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2013 NZ Queen of Queens: Chrissy Witoko

Mon 3 Jun 2013 In: People View at Wayback View at NDHA

The late Chrissy Witoko Each Queen's Birthday celebrates the life of one of our communities' own majestic Queens, no matter what their sex, sexuality or demeanour is, or was. The criteria may evolve from time to time but we hope they will always be based on the positive attributes of our first-honoured New Zealand Queen of Queens, the late Carmen Rupe. Chrissy Witoko is honoured this year because all her life, with an unflinching generosity of spirit, she looked after people. In her early days she was a flashy in your face gay boy on the Wellington waterfront. She became a small-businesswoman and eventually a regal presence amongst the glbti communities in the capital. And all through that time she looked out for people. Chris Witoko first hit the Wellington gay scene as a no-holds-barred homo boy with heaps of swish. From his shapely legs clad in skin-tight leotards to a shock of bleach-blonde hair (not a common sight on a Hastings-born Maori boy in the 1960s) and obvious makeup, Chris was an in-your-face queen It wasn't drag. Chris was just naturally outrageous and camp as a jamboree. And out and proud while most glbti people were closeted or disguised. There was no pretense about Chris Witoko and even the rough, tough watersiders, for whom he dished up meals in the waterfront workers' canteen, respected that. He was tough, good looking, didn't suffer fools gladly and had a heart of gold. Gradually over the years Chris gravitated to living as a woman. He became Chrissy. She worked in nightclubs where her personality sparkled. She looked out for people, the underdogs, the drunk, the vulnerable. When her good friend Carmen Rupe ran into financial trouble with her coffee bars it was Chrissy who pulled together a huge fundraiser at the Majestic cabaret to help pay some of the bills and buy the airfare which took Carmen to Sydney and a fresh start. Part of the arrangement was that she took what became the iconic Evergreen cafe off Carmen's hands. A late-night bolt hole, it was a place for tired, cold or wasted streetgirls, drunk or still horny gay boys and all manner of night-people, to relax and get their shit together before heading home. Everyone knew that if you were having a hard time keeping your life together you could find company, warmth and a sense of family after-hours at Chrissy's Evergreen. And, if the cops weren't snooping around there'd be a shot of something special to liven up your coffee. The toasted sandwiches were pretty basic but the 'special coffees' were a treat. Chrissy was anti-drugs and kept her eye on the working 'girls' who plied their trade in the Vivian Street/Marion Street area. Never a working girl herself she did what she could to look after the welfare those who were. She kept them in line, becoming a kind of surrogate mother. She didn't take any crap from them and they, in return, respected Chrissy. In a way they had to... the Evergreen was about the only place in town where they were always welcome and safe. And when the end came for people with little means and sometimes few friends it was Chrissy Witoko who, time and time again, gathered up enough koha and food and called in enough favours to ensure a dignified final farewell. Chrissy found love when she met Andrew and there was never another man in her life. Occasionally he would disappear, on one occasion for long enough to father a son. When Andrew returned the boy, Nikora, came too and Chrissy was his mum from then on. They all lived above the Evergreen, and even Chrissy's mother, Millie, was resident there for years No significant glbti community event in the Capital was considered complete without being graced by Chrissy Witoko's presence. She always made the effort to add her own brand of star quality to the proceedings. In acknowledgment of this she was crowned Queen Christine I, complete with carved throne, by the communities she embraced. Increasingly regal as she aged, always immaculately dressed with just a hint of the over-the-top glamour, increasing ill-health, caused by diabetes and kidney failure, eventually overtook her. She spent the last six years of her life increasingly frail and hooked up to a dialysis machine, with Andrew there to care for her right to the end. In 2003 Chrissy, weak and nearly blind, but with her finger still on the pulse of the Evergreen, died. Her tangi was something to behold. Thousands of people thronged the marae in Newtown, busloads from out of town, politicians, queens, the high and the low. From all walks of life they came to pay their respects to a woman who all her life showed unflinching respect for everyone she came into contact with. Following Chrissy Witoko's death a group of her friends, including Mal Vaughan, Jacquie Grant and the late Daniel Fielding, formed a trust to fundraise and help pay for dignified funerals for those in the Wellington region's glbti communities who die with little means available to cover those expenses. That trust, which still operates today, is called the Chrissy Witoko Trust. It provides practical assistance and is a continuing memorial to Chrissy's enduring mana. - Jay Bennie, with grateful acknowledgement of the assistance of Jacqui Grant in compiling this brief appreciation of Chrissy Witoko's life and spirit.     Jay Bennie - 3rd June 2013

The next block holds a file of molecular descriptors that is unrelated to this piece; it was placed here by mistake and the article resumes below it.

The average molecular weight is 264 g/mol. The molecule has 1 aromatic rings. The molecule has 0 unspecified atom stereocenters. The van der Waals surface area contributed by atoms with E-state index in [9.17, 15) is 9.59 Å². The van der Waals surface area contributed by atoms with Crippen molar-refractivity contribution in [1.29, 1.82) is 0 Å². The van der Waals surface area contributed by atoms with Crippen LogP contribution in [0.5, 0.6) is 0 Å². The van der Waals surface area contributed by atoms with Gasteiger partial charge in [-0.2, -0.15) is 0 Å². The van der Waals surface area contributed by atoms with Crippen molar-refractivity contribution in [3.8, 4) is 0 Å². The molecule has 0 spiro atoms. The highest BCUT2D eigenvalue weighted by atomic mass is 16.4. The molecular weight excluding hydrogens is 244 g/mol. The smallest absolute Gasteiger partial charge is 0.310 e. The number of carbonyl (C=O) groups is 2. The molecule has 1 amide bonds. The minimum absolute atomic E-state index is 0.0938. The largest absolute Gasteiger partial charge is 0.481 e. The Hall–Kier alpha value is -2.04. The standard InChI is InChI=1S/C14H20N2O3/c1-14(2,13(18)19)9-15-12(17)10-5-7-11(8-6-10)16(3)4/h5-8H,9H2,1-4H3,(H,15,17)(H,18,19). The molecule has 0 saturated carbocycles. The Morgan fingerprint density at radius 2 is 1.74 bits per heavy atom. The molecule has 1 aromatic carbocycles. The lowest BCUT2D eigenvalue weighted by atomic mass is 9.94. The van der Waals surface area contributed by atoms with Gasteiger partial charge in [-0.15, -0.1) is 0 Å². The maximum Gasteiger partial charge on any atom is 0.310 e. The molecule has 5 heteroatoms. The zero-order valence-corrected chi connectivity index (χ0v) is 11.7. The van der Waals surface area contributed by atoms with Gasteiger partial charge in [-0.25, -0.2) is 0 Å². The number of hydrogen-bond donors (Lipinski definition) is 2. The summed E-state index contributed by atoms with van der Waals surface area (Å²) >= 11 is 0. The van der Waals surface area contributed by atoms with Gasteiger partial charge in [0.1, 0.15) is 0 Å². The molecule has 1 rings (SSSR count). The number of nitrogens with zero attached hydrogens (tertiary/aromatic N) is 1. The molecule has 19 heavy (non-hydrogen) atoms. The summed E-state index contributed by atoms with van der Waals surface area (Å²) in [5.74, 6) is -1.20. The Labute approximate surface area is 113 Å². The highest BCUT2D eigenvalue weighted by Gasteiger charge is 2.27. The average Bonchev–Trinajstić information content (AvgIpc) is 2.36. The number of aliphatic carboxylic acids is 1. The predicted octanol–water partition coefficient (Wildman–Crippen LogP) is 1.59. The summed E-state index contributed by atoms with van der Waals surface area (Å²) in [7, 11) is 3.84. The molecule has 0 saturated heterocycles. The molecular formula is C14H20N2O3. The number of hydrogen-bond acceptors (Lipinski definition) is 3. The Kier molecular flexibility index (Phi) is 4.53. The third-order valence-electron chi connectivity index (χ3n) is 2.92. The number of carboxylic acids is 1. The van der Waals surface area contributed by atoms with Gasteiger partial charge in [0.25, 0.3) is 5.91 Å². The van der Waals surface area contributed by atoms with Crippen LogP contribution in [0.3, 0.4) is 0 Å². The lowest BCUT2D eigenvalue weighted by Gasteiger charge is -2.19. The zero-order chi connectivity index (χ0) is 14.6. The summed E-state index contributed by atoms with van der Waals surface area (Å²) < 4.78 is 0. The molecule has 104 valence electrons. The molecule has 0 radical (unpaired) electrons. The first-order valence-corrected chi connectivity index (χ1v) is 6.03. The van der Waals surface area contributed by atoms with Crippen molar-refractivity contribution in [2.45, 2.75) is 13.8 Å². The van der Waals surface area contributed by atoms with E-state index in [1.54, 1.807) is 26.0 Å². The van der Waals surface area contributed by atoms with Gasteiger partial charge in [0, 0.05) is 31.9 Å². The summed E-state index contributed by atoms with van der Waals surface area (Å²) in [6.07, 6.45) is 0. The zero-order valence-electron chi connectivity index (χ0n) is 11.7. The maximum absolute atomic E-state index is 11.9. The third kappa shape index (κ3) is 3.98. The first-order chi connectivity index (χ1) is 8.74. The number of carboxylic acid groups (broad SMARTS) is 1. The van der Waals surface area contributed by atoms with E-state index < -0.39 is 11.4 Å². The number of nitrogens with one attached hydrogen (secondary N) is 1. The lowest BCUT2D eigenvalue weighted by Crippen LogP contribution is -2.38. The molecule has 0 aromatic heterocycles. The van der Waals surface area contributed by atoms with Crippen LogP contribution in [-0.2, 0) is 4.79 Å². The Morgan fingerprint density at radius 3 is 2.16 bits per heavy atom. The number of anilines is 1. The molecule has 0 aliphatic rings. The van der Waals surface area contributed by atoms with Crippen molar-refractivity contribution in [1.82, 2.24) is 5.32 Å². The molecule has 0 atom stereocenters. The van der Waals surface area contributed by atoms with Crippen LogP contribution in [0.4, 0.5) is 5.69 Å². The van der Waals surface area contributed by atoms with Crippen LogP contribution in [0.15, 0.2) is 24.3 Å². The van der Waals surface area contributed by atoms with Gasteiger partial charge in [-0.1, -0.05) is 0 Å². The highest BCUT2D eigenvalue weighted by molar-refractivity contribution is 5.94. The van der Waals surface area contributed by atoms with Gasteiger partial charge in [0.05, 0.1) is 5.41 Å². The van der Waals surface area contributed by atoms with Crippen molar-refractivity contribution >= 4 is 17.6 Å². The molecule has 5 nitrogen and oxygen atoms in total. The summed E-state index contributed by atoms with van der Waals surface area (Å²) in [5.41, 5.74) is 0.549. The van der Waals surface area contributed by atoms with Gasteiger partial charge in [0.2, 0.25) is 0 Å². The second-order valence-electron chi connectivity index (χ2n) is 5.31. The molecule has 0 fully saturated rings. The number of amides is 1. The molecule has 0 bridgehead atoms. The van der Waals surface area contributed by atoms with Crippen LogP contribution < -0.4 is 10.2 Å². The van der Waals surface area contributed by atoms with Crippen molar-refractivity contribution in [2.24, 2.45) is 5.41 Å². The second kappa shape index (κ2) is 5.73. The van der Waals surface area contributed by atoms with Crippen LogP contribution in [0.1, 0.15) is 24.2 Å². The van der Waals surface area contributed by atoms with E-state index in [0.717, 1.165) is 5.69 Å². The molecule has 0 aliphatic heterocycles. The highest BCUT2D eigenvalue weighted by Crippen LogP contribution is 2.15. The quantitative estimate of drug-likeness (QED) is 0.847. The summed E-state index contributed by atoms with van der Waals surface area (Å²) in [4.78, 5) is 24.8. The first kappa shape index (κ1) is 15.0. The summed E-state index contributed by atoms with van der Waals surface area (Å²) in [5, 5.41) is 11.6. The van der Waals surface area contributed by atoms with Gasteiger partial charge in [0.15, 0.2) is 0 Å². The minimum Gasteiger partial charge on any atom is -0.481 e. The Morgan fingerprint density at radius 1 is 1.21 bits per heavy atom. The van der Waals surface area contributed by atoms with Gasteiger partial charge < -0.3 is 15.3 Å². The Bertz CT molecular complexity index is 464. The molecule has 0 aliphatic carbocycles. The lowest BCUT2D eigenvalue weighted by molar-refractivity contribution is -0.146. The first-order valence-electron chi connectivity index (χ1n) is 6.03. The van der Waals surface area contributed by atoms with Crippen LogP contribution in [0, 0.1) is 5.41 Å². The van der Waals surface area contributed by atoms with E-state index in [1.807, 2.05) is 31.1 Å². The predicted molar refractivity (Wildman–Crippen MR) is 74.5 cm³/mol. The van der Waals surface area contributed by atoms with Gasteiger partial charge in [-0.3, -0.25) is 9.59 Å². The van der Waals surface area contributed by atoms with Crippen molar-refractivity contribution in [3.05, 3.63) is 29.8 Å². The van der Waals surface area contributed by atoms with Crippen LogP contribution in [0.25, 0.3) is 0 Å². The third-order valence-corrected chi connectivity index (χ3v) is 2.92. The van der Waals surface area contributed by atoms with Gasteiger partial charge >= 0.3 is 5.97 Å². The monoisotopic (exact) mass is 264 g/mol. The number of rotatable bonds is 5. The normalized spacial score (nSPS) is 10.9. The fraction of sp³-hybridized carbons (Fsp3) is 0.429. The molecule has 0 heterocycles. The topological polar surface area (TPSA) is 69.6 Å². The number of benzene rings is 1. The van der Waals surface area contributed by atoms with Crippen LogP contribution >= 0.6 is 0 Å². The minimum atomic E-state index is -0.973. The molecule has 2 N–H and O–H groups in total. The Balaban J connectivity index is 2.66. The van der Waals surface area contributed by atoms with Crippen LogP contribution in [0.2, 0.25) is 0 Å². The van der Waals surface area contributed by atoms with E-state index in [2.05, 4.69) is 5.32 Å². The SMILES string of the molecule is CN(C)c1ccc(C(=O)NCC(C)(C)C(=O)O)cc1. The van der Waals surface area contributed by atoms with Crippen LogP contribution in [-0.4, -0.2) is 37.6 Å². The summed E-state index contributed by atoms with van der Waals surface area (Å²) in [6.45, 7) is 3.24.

Credit: Jay Bennie

First published: Monday, 3rd June 2013 - 12:01am

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